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BeatGauge is an app that is so clever at listening to your music, it will calculate the beats per minute on every song you have on your iTunes listing. Using the app is intuitive, fast and easy. Simply drag the song you love and want to know the beats per minute and drop it into BeatGauge. Job done.
Many songs do not have a BPM readout, so add the song into BeatGauge and it will calculate the sum for you. What you will love about this app is its speed, professional look and sorting process.
But why would one need to know the BPM of a song? Well, ask any DJ for starters and also keen fitness freaks. Disc jockeys will want to speed up the song when there appears to be a lack of energy on the dancefloor, they may also want to slow down the tempo when the energy and excitements levels could do with some relief.
It is all-important information to the DJ that they can find quickly the song that needs to be next up on the decks. Knowing the BPM of a song and rapidly being able to access it is key to the profession. Joggers love music to listen to when going out on their morning run, so knowing which tracks to play must help them run faster. Obviously a track with a high BPM will make you jog faster but interval trainers may wish to have a fast song followed by a slower one, and so on when they select the music to go onto the iPod Touch.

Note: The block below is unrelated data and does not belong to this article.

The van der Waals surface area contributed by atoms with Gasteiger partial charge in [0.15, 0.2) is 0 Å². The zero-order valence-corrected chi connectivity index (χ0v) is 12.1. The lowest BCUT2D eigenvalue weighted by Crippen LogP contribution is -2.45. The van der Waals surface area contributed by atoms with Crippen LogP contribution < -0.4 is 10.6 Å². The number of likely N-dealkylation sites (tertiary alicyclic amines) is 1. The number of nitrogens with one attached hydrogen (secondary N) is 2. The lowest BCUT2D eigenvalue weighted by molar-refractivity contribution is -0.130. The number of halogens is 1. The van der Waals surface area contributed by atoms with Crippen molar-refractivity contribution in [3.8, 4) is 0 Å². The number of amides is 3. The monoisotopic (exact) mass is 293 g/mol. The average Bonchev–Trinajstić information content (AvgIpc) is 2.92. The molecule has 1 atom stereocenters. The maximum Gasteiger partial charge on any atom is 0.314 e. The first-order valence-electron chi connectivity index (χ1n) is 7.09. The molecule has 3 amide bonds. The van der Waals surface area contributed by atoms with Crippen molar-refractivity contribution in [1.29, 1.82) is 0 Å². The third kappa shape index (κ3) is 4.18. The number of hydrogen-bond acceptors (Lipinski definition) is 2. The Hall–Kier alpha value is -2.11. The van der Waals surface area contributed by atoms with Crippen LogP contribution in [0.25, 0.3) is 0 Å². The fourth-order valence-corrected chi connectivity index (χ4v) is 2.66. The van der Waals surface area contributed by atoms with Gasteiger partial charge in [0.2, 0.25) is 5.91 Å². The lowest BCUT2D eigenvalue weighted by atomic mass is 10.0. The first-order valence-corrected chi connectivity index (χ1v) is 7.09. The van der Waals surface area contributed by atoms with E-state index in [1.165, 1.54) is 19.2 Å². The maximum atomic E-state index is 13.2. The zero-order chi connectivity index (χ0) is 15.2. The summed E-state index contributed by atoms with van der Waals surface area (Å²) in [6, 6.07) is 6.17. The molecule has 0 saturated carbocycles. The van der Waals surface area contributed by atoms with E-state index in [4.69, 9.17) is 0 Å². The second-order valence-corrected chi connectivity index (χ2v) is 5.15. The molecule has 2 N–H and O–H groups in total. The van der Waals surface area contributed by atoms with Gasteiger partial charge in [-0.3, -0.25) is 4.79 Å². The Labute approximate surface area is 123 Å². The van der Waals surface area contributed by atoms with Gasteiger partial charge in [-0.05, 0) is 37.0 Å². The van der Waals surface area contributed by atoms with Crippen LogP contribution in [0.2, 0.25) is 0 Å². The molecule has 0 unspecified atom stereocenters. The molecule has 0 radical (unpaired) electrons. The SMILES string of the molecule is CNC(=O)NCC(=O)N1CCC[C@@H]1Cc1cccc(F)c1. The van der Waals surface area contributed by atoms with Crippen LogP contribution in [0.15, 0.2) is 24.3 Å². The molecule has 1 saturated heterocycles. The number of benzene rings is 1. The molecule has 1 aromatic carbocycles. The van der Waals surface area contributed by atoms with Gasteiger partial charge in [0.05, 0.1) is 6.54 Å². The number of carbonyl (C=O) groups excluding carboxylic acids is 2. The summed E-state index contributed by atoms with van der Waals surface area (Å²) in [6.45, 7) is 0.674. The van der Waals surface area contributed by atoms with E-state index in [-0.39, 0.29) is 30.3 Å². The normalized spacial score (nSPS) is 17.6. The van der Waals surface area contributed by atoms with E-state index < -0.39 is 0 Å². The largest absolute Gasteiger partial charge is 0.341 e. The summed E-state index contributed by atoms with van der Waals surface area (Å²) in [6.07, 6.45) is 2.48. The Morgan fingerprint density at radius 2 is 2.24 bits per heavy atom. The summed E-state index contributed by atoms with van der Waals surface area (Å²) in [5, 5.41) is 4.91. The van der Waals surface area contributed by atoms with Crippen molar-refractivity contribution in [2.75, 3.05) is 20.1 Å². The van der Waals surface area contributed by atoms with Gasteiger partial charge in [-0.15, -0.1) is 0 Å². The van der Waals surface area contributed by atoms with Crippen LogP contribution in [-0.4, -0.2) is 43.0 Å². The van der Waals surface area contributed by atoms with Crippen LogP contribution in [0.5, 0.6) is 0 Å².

Other beat-orientated workouts include skipping and aerobics. Even cyclists might want to choose a nice fast piece of music if they are speed cycling but a cyclist going out on a family pedal in the country may want to select tracks with a low BPM to keep the mood relaxed and easy.
BeatGauge does not pull those tracks off the iCloud, which we found disappointing, however, a simple download back into your iTunes library soon fixes this. And don’t expect BeatGauge to access any song which is DRM-protected either.
Some of the readings are not accurate but the BPM readings are never off by more than a factor of two or three. BeatGauge is an app with a very professional look and feel about it and the price you pay to download the app can seem annoyingly high but where else can you discover the hard-to-find information of beat counts on your iTunes library tracks?